Fountain Pen Collecting – The Pen Is Mightier Than The Sword!

What Is It All About?

Fountain pen collecting happens to be one of those hobbies that not everyone understands. Spend big money on a classic writing instrument when a 39 cent BIC will do the same job? So, how does the collector of fine writing instruments justify their hobby? It really comes down to the appreciation of the beauty of the pen, the intricate craftsmanship and the way it puts ink down on the paper. It is the combination of these qualities that determines a pen’s value.

Fountain pen collecting is sometimes driven by historical significance, the technical aspect and simple aesthetic appeal. Today’s collector can find pens costing only a few dollars to hundreds of thousands of dollars. Your desire to be a collector will have to be tempered by how much you can or want to spend.

Fountain Pen collecting does not have to be an expensive hobby. There are many older pens, like Esterbrooks that can be picked up on eBay and flea markets for a couple of dollars. Many times these are fixer uppers which with a small amount of effort can be brought back to their former beauty and functionality. You may collect a few of these after which I expect you will begin to look at higher quality pens like Waterman, Parker or Mont Blanc. Some pen makers, like Parker made both high quality pens as well as those produced cheaply for the masses. You will quickly figure out which these are and decide for yourself which are good buys.

My passion for fountain pen collecting eventually steered towards the Waterman brand as I found them high quality, great writers and reasonably priced. I owned a number of other pricey brands but found them to less comfortable to write with than the Waterman’s. I am sure you will also find your favorites.

Getting Started

There are a few logical steps to follow in order to get you off on the right foot.

Decide if you want to collect old pens or modern pens. Collecting modern pens is easier because of easy availability. Older pens will give you more variety to choose from, such as historical importance and those that introduced technological advancements.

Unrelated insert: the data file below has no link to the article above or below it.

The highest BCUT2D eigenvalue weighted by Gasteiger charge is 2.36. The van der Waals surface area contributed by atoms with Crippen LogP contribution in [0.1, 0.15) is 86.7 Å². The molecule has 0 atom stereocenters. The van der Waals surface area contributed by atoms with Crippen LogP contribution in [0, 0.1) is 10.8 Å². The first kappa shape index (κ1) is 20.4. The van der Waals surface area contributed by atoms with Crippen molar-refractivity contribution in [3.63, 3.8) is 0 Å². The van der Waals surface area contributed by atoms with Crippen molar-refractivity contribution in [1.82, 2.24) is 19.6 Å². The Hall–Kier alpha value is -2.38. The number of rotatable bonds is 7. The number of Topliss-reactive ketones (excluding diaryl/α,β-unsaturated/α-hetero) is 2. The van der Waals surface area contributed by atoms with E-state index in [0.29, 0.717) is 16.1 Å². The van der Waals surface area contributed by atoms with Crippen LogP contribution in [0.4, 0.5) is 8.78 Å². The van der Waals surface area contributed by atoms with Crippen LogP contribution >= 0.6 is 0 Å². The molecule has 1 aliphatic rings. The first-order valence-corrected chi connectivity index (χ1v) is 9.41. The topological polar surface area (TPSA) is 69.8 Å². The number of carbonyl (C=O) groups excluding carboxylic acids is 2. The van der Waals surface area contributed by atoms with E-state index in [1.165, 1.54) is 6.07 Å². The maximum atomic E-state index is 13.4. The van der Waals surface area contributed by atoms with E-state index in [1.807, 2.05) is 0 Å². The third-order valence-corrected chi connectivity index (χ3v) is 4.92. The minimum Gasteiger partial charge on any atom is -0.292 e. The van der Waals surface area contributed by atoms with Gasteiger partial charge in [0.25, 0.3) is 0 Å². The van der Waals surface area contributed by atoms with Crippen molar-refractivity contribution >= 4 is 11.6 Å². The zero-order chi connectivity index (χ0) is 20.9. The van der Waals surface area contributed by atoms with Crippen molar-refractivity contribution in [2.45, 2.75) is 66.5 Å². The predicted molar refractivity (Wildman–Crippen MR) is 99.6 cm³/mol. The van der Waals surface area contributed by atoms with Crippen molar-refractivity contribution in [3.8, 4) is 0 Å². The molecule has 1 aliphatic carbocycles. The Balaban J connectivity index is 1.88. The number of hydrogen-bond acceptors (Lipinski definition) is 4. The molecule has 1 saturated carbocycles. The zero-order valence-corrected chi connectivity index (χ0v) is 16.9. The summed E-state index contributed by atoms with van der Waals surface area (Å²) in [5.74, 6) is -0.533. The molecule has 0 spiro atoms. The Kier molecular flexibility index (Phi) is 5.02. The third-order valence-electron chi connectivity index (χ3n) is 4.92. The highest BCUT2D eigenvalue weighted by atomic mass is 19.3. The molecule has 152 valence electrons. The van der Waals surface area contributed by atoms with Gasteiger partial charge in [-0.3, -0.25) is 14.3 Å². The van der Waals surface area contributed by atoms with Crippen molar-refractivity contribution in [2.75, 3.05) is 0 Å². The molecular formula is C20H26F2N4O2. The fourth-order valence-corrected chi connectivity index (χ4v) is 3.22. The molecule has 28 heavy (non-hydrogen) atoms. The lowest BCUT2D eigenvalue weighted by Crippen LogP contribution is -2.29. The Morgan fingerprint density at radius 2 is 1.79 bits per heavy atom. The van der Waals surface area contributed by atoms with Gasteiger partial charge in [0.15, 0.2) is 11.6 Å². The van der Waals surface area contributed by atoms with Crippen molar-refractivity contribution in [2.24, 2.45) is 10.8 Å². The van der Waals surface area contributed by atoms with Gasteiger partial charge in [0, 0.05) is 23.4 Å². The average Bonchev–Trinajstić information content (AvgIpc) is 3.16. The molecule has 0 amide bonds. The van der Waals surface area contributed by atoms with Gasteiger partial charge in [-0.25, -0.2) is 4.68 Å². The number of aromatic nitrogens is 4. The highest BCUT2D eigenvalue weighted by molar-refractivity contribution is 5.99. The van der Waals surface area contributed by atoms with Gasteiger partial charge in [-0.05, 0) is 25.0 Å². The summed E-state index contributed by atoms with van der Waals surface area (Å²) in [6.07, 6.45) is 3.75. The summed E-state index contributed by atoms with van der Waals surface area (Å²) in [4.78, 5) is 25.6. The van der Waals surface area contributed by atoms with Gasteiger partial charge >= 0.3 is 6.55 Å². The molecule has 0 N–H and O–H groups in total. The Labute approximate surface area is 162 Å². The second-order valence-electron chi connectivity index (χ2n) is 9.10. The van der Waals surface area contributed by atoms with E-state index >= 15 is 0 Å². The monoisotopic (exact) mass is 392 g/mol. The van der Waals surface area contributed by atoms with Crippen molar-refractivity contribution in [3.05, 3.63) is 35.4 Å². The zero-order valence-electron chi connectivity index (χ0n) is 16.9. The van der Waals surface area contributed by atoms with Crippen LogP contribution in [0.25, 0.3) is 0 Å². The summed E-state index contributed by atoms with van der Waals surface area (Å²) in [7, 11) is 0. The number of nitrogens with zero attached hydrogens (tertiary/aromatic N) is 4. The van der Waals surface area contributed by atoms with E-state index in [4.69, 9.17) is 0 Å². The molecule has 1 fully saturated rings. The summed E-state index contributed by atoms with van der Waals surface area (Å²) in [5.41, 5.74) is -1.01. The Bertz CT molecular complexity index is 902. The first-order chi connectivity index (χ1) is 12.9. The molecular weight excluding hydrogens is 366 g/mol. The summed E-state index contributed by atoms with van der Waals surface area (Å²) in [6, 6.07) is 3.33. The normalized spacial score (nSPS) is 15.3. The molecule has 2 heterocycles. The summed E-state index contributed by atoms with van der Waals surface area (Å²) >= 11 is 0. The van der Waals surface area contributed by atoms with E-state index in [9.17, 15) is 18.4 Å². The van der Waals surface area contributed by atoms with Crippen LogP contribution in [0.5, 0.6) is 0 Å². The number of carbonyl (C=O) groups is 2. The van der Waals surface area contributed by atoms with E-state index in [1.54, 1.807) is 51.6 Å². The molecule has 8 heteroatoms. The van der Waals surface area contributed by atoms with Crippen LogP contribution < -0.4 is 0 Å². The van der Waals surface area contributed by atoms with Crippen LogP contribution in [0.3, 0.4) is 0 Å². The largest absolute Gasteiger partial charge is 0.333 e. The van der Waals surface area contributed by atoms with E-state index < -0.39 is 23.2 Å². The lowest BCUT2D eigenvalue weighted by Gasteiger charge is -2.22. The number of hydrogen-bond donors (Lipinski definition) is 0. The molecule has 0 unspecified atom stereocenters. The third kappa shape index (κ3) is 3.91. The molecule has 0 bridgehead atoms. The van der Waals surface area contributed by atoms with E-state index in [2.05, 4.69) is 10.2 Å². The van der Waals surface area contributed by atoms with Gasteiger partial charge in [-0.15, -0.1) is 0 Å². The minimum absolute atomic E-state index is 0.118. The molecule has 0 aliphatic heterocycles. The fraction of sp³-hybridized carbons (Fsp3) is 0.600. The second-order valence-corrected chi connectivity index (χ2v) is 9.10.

Figure out what your budget is. As mentioned already, you can spend a little or spend a lot. Fortunately, there are pens in every price range so you can fit you budget no matter what.

For modern pens, there are lots of stores selling high quality pens as well as many on-line outlets. For vintage pens, you will most likely need to go on-line to dealer sites and auction sites like eBay. There are plenty of on-line forums where you can chat, listen and learn about your hobby as well as find good deals to purchase.

A word of caution, if you are looking for a old pen with its writing qualities in mind, you may want to stay away from non-specialist sellers on eBay. It is extremely difficult to assess a pens condition from pictures and incomplete descriptions.

Be aware the not all limited editions have the same market appeal, particularly those of less prominent pen makers.

Many sectors of the vintage pen market have been depressed for awhile now due to long time collectors retiring from the hobby and liquidating their collections. But this might be viewed as an opportunity. There are some excellent bargains out there for classic Waterman, Wahl and Conklin pens to name just a few.

Some Fountain Pen Collecting Tips

Beware of deals that look too good to be true. I can remember bidding on a classic Waterman Rhapsody on eBay. The normal going rate was about $100 but this one was listed for $50. I read the write-up carefully and found nothing to be worried about. I snatched it up. When it arrived I found that the pen had been broken and glued back together. Something that was not visible in the photos. I kept the pen for a couple of years and made a very careful repair including a polishing. I listed it on eBay with a full disclosure of my repair and sold it for $75. I got lucky!

As a rule, bigger pens are worth more than smaller pens. Vintage pens tend to be smaller and lighter than modern day larger pens mainly because the old pens were made for writing whereas many of today’s pens are status statements.

Collect what you like and realize that as you gain experience in this hobby, you will get more selective.

Pens that have been “Inked” are worth less than those that remain unused. I enjoyed writing with my pens and so a few of them were dedicated to that purpose while others simply remained a part of my collection.

There are tons of books, magazines and websites dedicated to collectors. You will find it well worth your time to do some reading before making the big purchases.

Keep all pen documentation, packaging and boxes you get. Pens without these will be worth significantly less if you go to sell or trade them.

A magnifying glass is very helpful in examining your pens or prospective pens.

Finishing Up

Fountain Pen Collecting is a popular hobby all around the world and will likely continue to grow, increasing pen scarcity and drive up values. For this reason it should be a good time to get into the hobby. But remember, hobbies are all about having fun!

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